Lutein and Zeaxanthin are anti-inflammatory agents with several eye-health benefits. They protect the eyes from hazardous high-energy waves like ultraviolet rays. Lutein is popular for improving and preventing age-related macular disease -- a leading source of blindness and vision impairment. It provides better vision, especially in dim light or where glare is an issue.
6. Do carrots contain Lutein and Zeaxanthin?
Yes, Carrots are a great source of Lutein and β-Carotene (the compound that gives yellow and orange colouring to fruits/ vegetables). They consist of antioxidants that have proven to benefit eye vision and shield against age-related degenerative eye diseases. The body turns beta carotene into vitamin A, a vital nutrient that helps see in the dark.
7. Does Zeaxanthin raise blood pressure?
There aren’t any studies that indicate whether Zeaxanthin raises blood pressure. Patients have not experienced it so far. Some specialists prescribe supplements for preventing a few diseases like cancer, type 2 diabetes, amyotrophic lateral sclerosis (ALS), Parkinson's disease, cognitive function, high blood pressure during pregnancy (pre-eclampsia), and heart disease.
8. Is Zeaxanthin good for the eyes?
Yes, Zeaxanthin is known for being an eye vitamin. It reduces the risk of chronic eye infections and protects the eyes against the progression of these diseases such as macular degeneration and cataracts. Moreover, Zeaxanthin absorbs excess light energy to prevent damage to the eyes from ultraviolet rays of the sunlight.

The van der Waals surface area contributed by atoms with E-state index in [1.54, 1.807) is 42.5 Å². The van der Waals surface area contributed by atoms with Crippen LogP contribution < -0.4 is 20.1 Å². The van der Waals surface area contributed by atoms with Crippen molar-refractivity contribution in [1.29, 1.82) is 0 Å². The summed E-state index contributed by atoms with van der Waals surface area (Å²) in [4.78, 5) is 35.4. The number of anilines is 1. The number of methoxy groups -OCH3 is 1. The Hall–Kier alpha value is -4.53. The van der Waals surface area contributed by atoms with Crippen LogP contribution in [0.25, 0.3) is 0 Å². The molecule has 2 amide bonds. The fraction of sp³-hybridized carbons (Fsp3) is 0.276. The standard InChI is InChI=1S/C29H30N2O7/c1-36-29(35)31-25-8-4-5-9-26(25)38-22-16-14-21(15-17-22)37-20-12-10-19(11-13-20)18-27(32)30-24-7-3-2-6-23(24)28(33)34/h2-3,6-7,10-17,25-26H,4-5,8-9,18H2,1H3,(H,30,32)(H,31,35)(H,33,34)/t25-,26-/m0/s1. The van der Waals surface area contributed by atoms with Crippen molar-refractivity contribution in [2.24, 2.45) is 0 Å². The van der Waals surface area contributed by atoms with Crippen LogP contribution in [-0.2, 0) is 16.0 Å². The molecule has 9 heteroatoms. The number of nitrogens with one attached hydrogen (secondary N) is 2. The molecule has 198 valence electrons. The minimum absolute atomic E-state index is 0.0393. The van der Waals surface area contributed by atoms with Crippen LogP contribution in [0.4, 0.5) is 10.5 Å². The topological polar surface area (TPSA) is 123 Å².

9. What is the difference between Lutein and Zeaxanthin?
Zeaxanthin and lutein have identical chemical formulas. However, both are absorbed in different areas of the body and perform slightly different functions. Zeaxanthin is a dominant supplement in the centre of the macula, whereas lutein is more prominent at the corners of the retina and in the eyes’ rods.
10. Is Zeaxanthin bad for liver?
No, on the contrary, Zeaxanthin has proven to be beneficial in protecting the body against nonalcoholic fatty liver disease (NAFLD), and alcoholic fatty liver disease (AFLD).
No toxicity or negative side effects have been associated with supplementation with Zeaxanthin (per the prescribed dose), based on liver tests and visual examinations results.
Consult the team of experts at Yashoda Hospitals to address all your concerns. The team is always at your service to provide you with the best healthcare solutions.
Disclaimer: The information provided herein is accurate, updated and complete as per the best practices of the Company. Please note that this information should not be treated as a replacement for physical medical consultation or advice. We do not guarantee the accuracy and the completeness of the information so provided. The absence of any information and/or warning to any drug shall not be considered and assumed as an implied assurance of the Company. We do not take any responsibility for the consequences arising out of the aforementioned information and strongly recommend you for a physical consultation in case of any queries or doubts.